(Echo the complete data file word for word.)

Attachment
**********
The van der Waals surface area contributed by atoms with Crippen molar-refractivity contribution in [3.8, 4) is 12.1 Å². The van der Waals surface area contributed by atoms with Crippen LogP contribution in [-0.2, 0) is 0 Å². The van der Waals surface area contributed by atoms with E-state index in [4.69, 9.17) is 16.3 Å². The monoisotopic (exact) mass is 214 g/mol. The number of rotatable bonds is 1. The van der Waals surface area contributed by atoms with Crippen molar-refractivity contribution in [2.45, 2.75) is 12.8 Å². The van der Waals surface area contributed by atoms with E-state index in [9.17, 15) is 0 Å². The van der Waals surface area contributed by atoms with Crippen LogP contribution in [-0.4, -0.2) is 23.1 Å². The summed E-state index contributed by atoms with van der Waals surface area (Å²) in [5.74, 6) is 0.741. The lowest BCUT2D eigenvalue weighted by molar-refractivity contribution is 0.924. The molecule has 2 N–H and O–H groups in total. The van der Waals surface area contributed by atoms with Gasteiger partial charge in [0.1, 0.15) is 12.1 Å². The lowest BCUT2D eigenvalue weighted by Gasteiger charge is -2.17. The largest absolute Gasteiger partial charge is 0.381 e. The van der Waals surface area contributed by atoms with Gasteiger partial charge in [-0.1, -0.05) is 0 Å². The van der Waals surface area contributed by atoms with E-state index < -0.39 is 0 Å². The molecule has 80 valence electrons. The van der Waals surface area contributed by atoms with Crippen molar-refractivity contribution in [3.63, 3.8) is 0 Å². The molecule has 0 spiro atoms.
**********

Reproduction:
The van der Waals surface area contributed by atoms with Crippen molar-refractivity contribution in [3.8, 4) is 12.1 Å². The van der Waals surface area contributed by atoms with Crippen LogP contribution in [-0.2, 0) is 0 Å². The van der Waals surface area contributed by atoms with E-state index in [4.69, 9.17) is 16.3 Å². The monoisotopic (exact) mass is 214 g/mol. The number of rotatable bonds is 1. The van der Waals surface area contributed by atoms with Crippen molar-refractivity contribution in [2.45, 2.75) is 12.8 Å². The van der Waals surface area contributed by atoms with E-state index in [9.17, 15) is 0 Å². The van der Waals surface area contributed by atoms with Crippen LogP contribution in [-0.4, -0.2) is 23.1 Å². The summed E-state index contributed by atoms with van der Waals surface area (Å²) in [5.74, 6) is 0.741. The lowest BCUT2D eigenvalue weighted by molar-refractivity contribution is 0.924. The molecule has 2 N–H and O–H groups in total. The van der Waals surface area contributed by atoms with Gasteiger partial charge in [0.1, 0.15) is 12.1 Å². The lowest BCUT2D eigenvalue weighted by Gasteiger charge is -2.17. The largest absolute Gasteiger partial charge is 0.381 e. The van der Waals surface area contributed by atoms with Gasteiger partial charge in [-0.1, -0.05) is 0 Å². The van der Waals surface area contributed by atoms with E-state index < -0.39 is 0 Å². The molecule has 80 valence electrons. The van der Waals surface area contributed by atoms with Crippen molar-refractivity contribution in [3.63, 3.8) is 0 Å². The molecule has 0 spiro atoms.